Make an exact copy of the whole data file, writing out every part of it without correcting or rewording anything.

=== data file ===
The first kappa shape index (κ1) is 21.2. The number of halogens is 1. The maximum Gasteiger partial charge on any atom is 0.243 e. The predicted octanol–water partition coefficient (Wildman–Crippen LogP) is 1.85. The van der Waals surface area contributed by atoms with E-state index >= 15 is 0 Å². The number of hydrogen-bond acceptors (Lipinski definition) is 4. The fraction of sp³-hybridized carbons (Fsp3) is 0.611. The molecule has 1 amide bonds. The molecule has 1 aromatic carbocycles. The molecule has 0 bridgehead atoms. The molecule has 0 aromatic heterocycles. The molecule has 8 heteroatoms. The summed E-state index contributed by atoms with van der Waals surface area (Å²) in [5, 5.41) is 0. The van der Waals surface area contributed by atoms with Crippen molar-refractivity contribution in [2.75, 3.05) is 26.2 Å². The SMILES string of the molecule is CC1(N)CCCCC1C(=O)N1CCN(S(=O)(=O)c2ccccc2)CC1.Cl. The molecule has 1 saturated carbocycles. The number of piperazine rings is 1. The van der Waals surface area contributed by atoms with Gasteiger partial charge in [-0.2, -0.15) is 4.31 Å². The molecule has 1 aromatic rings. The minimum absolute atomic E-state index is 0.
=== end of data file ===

The first kappa shape index (κ1) is 21.2. The number of halogens is 1. The maximum Gasteiger partial charge on any atom is 0.243 e. The predicted octanol–water partition coefficient (Wildman–Crippen LogP) is 1.85. The van der Waals surface area contributed by atoms with E-state index >= 15 is 0 Å². The number of hydrogen-bond acceptors (Lipinski definition) is 4. The fraction of sp³-hybridized carbons (Fsp3) is 0.611. The molecule has 1 amide bonds. The molecule has 1 aromatic carbocycles. The molecule has 0 bridgehead atoms. The molecule has 0 aromatic heterocycles. The molecule has 8 heteroatoms. The summed E-state index contributed by atoms with van der Waals surface area (Å²) in [5, 5.41) is 0. The van der Waals surface area contributed by atoms with Crippen molar-refractivity contribution in [2.75, 3.05) is 26.2 Å². The SMILES string of the molecule is CC1(N)CCCCC1C(=O)N1CCN(S(=O)(=O)c2ccccc2)CC1.Cl. The molecule has 1 saturated carbocycles. The number of piperazine rings is 1. The van der Waals surface area contributed by atoms with Gasteiger partial charge in [-0.2, -0.15) is 4.31 Å². The molecule has 1 aromatic rings. The minimum absolute atomic E-state index is 0.